Matter & Energy


Matter is composed of atoms or groups of atoms called molecules. The arrangement of particles in a material depends on the physical state of the substance. In a solid, particles form a compact structure that resists flow. Particles in a liquid have more energy than those in a solid. They can flow past one another, but they remain close. Particles in a gas have the most energy. They move rapidly and are separated from one another by relatively large distances.

Distillation

Distillation, process of heating a liquid until its more volatile constituents pass into the vapor phase, and then cooling the vapor to recover such constituents in liquid form by condensation. The main purpose of distillation is to separate a mixture of several components by taking advantage of their different volatilities, or the separation of volatile materials from nonvolatile materials. In evaporation and in drying, the purpose usually is to obtain the less volatile constituent; the more volatile constituent, in most cases water, is discarded. In distillation, on the other hand, the principal object of the operation is to obtain the more volatile constituent in pure form. The removal of water from glycerin by vaporizing the water, for example, is called evaporation, but the removal of water from alcohol by vaporizing the alcohol is called distillation, although similar apparatus is used in both cases.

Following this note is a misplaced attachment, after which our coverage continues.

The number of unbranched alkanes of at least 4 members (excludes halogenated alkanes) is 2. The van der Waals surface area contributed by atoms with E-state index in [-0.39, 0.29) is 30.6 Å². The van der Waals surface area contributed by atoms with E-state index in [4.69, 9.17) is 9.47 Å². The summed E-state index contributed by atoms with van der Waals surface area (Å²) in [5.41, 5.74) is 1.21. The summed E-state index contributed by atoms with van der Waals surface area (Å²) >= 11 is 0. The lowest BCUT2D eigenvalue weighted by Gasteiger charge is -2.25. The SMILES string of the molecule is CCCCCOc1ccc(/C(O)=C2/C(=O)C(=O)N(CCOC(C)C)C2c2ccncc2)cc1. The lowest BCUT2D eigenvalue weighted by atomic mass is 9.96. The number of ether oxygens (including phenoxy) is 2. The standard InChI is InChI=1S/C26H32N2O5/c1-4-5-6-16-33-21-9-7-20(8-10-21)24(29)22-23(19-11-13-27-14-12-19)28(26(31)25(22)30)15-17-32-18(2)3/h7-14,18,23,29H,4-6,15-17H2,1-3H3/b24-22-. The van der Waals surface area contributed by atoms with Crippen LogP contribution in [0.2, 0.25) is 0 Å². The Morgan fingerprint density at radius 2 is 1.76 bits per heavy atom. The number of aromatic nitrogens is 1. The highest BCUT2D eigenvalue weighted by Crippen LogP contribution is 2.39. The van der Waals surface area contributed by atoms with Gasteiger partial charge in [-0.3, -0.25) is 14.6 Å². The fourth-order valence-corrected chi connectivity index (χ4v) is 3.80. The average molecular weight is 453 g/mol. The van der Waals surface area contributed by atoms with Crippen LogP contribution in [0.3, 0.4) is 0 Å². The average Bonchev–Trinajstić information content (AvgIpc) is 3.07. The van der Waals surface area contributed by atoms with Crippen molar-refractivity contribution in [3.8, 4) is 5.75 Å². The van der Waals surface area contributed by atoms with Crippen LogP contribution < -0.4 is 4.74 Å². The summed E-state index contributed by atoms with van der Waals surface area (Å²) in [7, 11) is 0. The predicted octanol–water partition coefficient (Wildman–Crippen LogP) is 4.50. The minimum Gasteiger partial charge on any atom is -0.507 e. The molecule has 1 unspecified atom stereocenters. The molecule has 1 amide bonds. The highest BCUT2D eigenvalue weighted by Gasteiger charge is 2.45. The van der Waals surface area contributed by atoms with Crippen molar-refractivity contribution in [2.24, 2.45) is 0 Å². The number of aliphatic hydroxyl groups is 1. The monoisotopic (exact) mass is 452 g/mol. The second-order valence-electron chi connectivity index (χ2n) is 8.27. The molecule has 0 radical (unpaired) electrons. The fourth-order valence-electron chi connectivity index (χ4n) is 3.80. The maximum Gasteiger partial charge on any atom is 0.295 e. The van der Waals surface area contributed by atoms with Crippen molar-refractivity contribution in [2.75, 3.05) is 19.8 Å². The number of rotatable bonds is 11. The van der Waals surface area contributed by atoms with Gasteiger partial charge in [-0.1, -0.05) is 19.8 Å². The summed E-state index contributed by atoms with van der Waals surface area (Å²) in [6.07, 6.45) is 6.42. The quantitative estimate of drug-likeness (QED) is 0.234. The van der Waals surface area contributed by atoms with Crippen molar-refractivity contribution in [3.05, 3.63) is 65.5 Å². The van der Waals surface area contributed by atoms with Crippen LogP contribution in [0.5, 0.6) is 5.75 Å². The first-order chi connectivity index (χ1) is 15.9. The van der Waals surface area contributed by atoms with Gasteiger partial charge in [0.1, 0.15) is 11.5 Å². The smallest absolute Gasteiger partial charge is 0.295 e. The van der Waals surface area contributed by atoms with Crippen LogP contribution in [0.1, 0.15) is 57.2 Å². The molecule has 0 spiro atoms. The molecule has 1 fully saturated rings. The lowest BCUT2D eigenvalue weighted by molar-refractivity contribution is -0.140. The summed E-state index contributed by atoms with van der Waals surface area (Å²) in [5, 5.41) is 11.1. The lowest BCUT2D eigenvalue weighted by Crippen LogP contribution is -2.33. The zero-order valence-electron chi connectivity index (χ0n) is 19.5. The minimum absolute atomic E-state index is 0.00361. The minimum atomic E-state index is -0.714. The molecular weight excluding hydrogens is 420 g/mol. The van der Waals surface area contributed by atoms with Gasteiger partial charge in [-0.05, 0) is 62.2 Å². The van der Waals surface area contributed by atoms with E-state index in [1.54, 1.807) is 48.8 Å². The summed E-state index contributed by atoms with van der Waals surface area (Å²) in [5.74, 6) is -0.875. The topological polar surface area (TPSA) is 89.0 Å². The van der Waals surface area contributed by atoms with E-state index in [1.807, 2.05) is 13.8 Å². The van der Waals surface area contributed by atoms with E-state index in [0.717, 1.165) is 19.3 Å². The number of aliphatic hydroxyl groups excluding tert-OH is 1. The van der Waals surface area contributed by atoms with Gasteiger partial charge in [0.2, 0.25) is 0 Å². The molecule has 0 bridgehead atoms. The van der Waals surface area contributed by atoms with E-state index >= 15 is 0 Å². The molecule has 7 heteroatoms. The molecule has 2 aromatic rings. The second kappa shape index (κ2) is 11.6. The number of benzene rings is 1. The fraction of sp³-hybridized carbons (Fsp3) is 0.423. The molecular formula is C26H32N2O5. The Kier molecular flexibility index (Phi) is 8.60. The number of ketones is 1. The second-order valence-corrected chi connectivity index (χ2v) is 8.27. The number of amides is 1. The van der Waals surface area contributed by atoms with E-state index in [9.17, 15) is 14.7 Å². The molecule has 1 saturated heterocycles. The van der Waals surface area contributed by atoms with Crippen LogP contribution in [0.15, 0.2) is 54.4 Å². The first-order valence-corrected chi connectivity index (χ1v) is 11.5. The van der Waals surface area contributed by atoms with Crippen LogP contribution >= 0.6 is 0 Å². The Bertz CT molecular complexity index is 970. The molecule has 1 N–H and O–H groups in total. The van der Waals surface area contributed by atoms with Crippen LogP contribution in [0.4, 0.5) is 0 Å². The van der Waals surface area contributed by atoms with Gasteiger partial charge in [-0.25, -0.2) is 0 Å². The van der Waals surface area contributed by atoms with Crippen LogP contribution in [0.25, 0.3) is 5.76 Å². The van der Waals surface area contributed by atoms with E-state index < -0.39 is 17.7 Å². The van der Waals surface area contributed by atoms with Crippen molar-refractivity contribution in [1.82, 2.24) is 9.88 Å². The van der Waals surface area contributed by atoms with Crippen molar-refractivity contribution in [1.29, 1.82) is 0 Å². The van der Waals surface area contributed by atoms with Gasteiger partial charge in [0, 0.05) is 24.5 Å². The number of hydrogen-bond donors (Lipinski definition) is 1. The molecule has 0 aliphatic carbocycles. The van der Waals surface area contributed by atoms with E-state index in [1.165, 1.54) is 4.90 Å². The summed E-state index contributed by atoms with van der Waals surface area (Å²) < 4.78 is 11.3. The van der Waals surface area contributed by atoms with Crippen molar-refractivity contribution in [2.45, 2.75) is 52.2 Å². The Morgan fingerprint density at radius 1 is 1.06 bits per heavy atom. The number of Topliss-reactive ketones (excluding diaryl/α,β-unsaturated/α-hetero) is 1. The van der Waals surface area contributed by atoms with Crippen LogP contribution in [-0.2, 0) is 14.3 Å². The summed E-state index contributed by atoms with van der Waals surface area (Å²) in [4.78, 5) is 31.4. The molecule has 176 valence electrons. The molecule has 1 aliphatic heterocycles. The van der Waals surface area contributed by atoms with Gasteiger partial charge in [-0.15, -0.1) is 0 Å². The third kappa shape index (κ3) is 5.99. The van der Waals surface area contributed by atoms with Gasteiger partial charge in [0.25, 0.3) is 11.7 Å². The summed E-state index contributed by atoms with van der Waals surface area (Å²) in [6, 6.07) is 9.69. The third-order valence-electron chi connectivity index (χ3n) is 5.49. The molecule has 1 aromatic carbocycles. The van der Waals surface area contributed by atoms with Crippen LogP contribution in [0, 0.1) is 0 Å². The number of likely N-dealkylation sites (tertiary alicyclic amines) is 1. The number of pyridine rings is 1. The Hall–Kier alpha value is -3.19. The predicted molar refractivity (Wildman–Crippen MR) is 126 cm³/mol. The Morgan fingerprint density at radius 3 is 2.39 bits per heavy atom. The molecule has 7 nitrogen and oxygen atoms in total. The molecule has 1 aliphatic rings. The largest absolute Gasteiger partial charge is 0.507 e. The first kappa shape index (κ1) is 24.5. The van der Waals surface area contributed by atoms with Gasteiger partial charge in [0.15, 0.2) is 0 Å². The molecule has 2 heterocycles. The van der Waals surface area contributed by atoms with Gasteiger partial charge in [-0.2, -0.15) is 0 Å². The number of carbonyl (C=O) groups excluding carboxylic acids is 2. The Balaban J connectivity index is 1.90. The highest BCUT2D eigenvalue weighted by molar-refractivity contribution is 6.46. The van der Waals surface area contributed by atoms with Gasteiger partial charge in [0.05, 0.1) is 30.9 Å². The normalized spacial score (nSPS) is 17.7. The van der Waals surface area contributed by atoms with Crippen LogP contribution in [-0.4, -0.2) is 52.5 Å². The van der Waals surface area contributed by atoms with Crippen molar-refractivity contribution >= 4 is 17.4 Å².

If the difference in volatility (and hence in boiling point) between the two constituents is great, complete separation may be easily accomplished by a single distillation (see Boiling Point). Seawater, for example, which contains about 4 percent dissolved solids (principally common salt), may be readily purified by vaporizing the water, condensing the steam thus formed, and collecting the product, distilled water. This product is, for most purposes, equivalent to pure water, although actually it contains some impurities in the form of dissolved gases, the most important of which is carbon dioxide.